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dc.contributor.authorManzini, Simone
dc.contributor.authorPoater, Albert
dc.contributor.authorNelson, David James
dc.contributor.authorCavallo, Luigi
dc.contributor.authorNolan, Steven Patrick
dc.identifier.citationManzini , S , Poater , A , Nelson , D J , Cavallo , L & Nolan , S P 2014 , ' How phenyl makes a difference : mechanistic insights into the ruthenium(II)-catalysed isomerisation of allylic alcohols ' , Chemical Science , vol. 5 , no. 1 , pp. 180-189 .
dc.identifier.otherPURE: 81086749
dc.identifier.otherPURE UUID: a74ba8de-0c66-411d-af5b-1ef5a9eb3862
dc.identifier.otherScopus: 84888610152
dc.identifier.otherWOS: 000327601600021
dc.description.abstract[RuCl(η5-3-phenylindenyl)(PPh3)2] (1) has been shown to be a highly active catalyst for the isomerisation of allylic alcohols to the corresponding ketones. A variety of substrates undergo the transformation, typically with 0.25–0.5 mol% of catalyst at room temperature, outperforming commonly-used complexes such as [RuCl(Cp)(PPh3)2] and [RuCl(η5-indenyl)(PPh3)2]. Mechanistic experiments and density functional theory have been employed to investigate the mechanism and understand the effect of catalyst structure on reactivity. These investigations suggest a oxo-π-allyl mechanism is in operation, avoiding intermediate ruthenium hydride complexes and leading to a characteristic 1,3-deuterium shift. Important mechanistic insights from DFT and experiments also allowed for the design of a protocol that expands the scope of the transformation to include primary allylic alcohols.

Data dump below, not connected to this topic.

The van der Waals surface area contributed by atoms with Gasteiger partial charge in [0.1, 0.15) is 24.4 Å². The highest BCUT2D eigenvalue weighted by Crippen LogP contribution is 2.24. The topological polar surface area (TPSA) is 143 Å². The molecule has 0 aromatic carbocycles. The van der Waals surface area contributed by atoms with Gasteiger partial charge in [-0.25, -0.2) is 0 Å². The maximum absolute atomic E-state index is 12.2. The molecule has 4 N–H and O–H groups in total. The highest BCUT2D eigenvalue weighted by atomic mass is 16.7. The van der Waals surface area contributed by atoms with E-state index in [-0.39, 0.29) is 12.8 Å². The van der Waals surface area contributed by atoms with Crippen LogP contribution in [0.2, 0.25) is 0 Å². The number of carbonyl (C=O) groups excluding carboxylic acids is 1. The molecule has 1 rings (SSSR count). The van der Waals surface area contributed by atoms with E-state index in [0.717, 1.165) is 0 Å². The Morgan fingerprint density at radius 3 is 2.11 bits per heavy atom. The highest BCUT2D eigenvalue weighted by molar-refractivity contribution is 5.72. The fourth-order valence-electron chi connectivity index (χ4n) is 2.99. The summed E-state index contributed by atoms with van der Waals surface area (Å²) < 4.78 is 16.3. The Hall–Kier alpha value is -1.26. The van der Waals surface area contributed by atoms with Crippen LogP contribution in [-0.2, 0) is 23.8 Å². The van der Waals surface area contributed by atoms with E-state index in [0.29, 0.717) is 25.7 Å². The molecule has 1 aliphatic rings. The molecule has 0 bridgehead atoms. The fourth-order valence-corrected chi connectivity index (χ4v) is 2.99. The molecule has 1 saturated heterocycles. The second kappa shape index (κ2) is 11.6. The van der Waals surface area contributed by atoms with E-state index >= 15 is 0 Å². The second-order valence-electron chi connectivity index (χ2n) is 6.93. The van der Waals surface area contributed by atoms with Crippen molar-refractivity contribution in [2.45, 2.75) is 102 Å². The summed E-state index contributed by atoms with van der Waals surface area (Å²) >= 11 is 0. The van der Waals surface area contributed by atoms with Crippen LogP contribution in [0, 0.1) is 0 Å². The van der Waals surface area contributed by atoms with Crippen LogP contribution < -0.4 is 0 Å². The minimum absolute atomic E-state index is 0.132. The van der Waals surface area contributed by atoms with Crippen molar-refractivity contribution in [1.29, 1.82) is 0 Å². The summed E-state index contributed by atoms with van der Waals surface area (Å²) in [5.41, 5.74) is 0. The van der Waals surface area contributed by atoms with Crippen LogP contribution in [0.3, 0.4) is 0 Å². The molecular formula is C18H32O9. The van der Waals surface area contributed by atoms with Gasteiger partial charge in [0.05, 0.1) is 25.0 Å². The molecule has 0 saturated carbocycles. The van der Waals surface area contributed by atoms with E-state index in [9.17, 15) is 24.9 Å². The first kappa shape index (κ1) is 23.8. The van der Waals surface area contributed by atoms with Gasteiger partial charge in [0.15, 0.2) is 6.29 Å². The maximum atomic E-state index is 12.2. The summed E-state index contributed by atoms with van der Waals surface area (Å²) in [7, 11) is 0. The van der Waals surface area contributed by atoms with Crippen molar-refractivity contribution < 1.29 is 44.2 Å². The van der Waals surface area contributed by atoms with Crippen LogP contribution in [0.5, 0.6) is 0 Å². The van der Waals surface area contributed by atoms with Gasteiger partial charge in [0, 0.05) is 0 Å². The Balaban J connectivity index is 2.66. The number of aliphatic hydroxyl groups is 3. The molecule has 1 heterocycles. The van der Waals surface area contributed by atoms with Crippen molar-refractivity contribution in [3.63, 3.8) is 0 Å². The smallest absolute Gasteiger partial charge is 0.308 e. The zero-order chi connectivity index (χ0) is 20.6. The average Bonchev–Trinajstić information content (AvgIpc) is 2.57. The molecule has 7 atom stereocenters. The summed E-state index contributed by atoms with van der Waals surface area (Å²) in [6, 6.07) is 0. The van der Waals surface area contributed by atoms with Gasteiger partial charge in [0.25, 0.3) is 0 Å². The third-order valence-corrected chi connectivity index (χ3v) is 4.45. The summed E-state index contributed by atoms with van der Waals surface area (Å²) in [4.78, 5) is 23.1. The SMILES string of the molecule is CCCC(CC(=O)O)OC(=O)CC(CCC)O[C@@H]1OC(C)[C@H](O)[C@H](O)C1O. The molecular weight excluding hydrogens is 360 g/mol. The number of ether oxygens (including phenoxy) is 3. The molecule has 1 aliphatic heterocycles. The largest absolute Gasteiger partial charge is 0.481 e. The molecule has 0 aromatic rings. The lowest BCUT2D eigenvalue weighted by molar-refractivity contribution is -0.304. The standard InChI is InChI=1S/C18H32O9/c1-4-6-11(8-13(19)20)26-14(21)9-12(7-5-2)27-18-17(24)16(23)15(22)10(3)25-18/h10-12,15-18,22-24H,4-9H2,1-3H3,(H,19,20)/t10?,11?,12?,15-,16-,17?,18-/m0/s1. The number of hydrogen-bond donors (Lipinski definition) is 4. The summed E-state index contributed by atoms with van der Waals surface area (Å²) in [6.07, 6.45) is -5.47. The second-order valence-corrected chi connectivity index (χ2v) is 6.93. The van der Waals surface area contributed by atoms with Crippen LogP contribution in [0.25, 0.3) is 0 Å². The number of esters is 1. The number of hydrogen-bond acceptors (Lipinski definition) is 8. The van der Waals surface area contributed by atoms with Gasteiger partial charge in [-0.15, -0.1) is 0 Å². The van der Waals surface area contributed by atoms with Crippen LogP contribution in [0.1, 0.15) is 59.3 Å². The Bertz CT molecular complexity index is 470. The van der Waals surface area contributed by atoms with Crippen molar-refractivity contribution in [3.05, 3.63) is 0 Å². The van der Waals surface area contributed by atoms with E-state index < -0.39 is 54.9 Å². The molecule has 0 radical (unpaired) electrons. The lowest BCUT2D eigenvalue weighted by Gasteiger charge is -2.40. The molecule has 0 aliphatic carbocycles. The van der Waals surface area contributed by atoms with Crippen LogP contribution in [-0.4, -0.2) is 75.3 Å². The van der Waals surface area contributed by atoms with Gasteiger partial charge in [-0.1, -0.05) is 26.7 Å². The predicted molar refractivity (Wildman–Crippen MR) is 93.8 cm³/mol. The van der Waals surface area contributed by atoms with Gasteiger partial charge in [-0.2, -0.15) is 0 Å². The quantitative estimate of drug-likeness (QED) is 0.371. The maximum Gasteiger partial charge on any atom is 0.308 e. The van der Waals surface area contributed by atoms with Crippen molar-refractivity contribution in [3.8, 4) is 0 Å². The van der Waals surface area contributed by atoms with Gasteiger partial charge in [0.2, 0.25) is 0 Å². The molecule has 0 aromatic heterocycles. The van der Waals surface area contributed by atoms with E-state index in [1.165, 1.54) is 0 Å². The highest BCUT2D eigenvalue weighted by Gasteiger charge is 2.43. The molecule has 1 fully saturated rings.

dc.relation.ispartofChemical Scienceen
dc.rightsCopyright 2014, the Authors. This is an Open Access article licensed under a Creative Commons Attribution 3.0 Unported Licence.en
dc.subjectAllylic alcoholsen
dc.subjectDensity functional theoryen
dc.subjectCatalyst structureen
dc.subjectQD Chemistryen
dc.titleHow phenyl makes a difference : mechanistic insights into the ruthenium(II)-catalysed isomerisation of allylic alcoholsen
dc.typeJournal articleen
dc.description.versionPublisher PDFen
dc.contributor.institutionUniversity of St Andrews. School of Chemistryen
dc.contributor.institutionUniversity of St Andrews. EaSTCHEMen
dc.description.statusPeer revieweden

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